“There is wide agreement that the term 'political correctness' originated already in 1793 when

a U.S. Supreme Court justice wrote in an opinion statement, referring to the case Chisholm
v. Georgia: 'The states, rather than the People, for whose sakes the States exist, are frequently the objects which attract and arrest our principal attention....Sentiments and expressions of this inaccurate kind prevail in our common, even in our convivial, language. Is a toast asked? 'The United States,' instead of the 'People of the United States,' is the toast given. This is not politically correct.'” Monda said in a statement during his presentation at Casa Italiana. In this formulation the words were used to describe people who altered their manners and beliefs to fit the prevailing political movements.
 
Through the centuries politically correct has worn different hats. It “described the self-righteous, non-smoking, ecologically sensitive, vegetarian, feminist, non-racist, multicultural, Birkenstock-wearing, anti-capitalist beneficiaries of capitalism--faculty as well as students--who paraded their outworn 1960s radicalism in the classroom and in their social life. (Kimball 2003)”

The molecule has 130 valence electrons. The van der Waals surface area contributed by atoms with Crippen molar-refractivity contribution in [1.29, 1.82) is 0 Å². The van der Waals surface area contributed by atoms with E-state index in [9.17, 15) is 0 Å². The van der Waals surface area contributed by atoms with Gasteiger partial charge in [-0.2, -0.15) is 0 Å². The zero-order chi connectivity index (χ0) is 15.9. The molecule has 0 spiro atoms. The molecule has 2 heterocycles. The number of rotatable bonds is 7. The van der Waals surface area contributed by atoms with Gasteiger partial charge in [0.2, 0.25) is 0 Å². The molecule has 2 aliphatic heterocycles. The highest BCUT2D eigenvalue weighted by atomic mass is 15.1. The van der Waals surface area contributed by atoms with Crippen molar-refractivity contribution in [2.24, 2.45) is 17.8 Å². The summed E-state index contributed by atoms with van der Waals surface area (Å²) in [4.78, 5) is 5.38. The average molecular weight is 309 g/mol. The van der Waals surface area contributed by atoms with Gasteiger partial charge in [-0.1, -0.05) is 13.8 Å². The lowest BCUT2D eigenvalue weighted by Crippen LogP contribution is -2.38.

In its present form, PC emerged on American campuses during the 80s and has begun
to penetrate nonacademic society since the early 90sto mean regulation of speech,by banning presumably "offensive" words and verbal expressions in the public media as well as public institutions like schools, hospitals or administrative agencies and every day conversations.
 
Political correctness affects art in all its forms. Just a week ago a new commercial starring Ashton Kutcher was banned because it featured Indians in a derogative way. It was a Bollywood parody featuring the actor in brown face with an Indian accent and it sparked numerous accusations of racism.
 
“Our team worked hard to create a lighthearted parody featuring a variety of characters that was meant to provide a few laughs. We did not intend to offend anyone. I take full responsibility and apologize to anyone we offended,” Keith Belling, CEO of Popchip, said. In this case something that was supposed to be fun and lighthearted caused grand, and expensive, scandal.